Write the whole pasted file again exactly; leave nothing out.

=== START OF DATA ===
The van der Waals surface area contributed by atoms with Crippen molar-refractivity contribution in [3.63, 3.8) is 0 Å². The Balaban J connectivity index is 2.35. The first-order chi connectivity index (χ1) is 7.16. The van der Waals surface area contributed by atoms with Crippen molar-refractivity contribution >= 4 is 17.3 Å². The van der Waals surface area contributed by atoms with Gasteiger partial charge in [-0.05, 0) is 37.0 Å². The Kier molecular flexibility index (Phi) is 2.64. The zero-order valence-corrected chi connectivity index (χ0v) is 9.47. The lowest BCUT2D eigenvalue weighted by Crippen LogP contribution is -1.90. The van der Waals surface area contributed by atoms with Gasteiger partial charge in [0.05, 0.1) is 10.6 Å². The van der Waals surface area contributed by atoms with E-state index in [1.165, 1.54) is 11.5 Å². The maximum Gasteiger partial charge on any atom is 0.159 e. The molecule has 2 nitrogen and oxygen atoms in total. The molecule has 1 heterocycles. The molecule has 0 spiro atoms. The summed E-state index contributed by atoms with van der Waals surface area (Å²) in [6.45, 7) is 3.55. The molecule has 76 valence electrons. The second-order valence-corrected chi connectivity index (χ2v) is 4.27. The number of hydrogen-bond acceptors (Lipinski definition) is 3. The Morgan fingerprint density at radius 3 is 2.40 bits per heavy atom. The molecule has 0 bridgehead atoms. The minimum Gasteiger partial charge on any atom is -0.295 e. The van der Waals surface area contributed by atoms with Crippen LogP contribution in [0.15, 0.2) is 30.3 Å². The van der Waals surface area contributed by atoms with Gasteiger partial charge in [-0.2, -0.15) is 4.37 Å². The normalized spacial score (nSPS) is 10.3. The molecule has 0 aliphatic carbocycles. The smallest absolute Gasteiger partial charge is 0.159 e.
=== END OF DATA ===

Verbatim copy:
The van der Waals surface area contributed by atoms with Crippen molar-refractivity contribution in [3.63, 3.8) is 0 Å². The Balaban J connectivity index is 2.35. The first-order chi connectivity index (χ1) is 7.16. The van der Waals surface area contributed by atoms with Crippen molar-refractivity contribution >= 4 is 17.3 Å². The van der Waals surface area contributed by atoms with Gasteiger partial charge in [-0.05, 0) is 37.0 Å². The Kier molecular flexibility index (Phi) is 2.64. The zero-order valence-corrected chi connectivity index (χ0v) is 9.47. The lowest BCUT2D eigenvalue weighted by Crippen LogP contribution is -1.90. The van der Waals surface area contributed by atoms with Gasteiger partial charge in [0.05, 0.1) is 10.6 Å². The van der Waals surface area contributed by atoms with E-state index in [1.165, 1.54) is 11.5 Å². The maximum Gasteiger partial charge on any atom is 0.159 e. The molecule has 2 nitrogen and oxygen atoms in total. The molecule has 1 heterocycles. The molecule has 0 spiro atoms. The summed E-state index contributed by atoms with van der Waals surface area (Å²) in [6.45, 7) is 3.55. The molecule has 76 valence electrons. The second-order valence-corrected chi connectivity index (χ2v) is 4.27. The number of hydrogen-bond acceptors (Lipinski definition) is 3. The Morgan fingerprint density at radius 3 is 2.40 bits per heavy atom. The molecule has 0 bridgehead atoms. The minimum Gasteiger partial charge on any atom is -0.295 e. The van der Waals surface area contributed by atoms with Crippen LogP contribution in [0.15, 0.2) is 30.3 Å². The van der Waals surface area contributed by atoms with Gasteiger partial charge in [-0.2, -0.15) is 4.37 Å². The normalized spacial score (nSPS) is 10.3. The molecule has 0 aliphatic carbocycles. The smallest absolute Gasteiger partial charge is 0.159 e.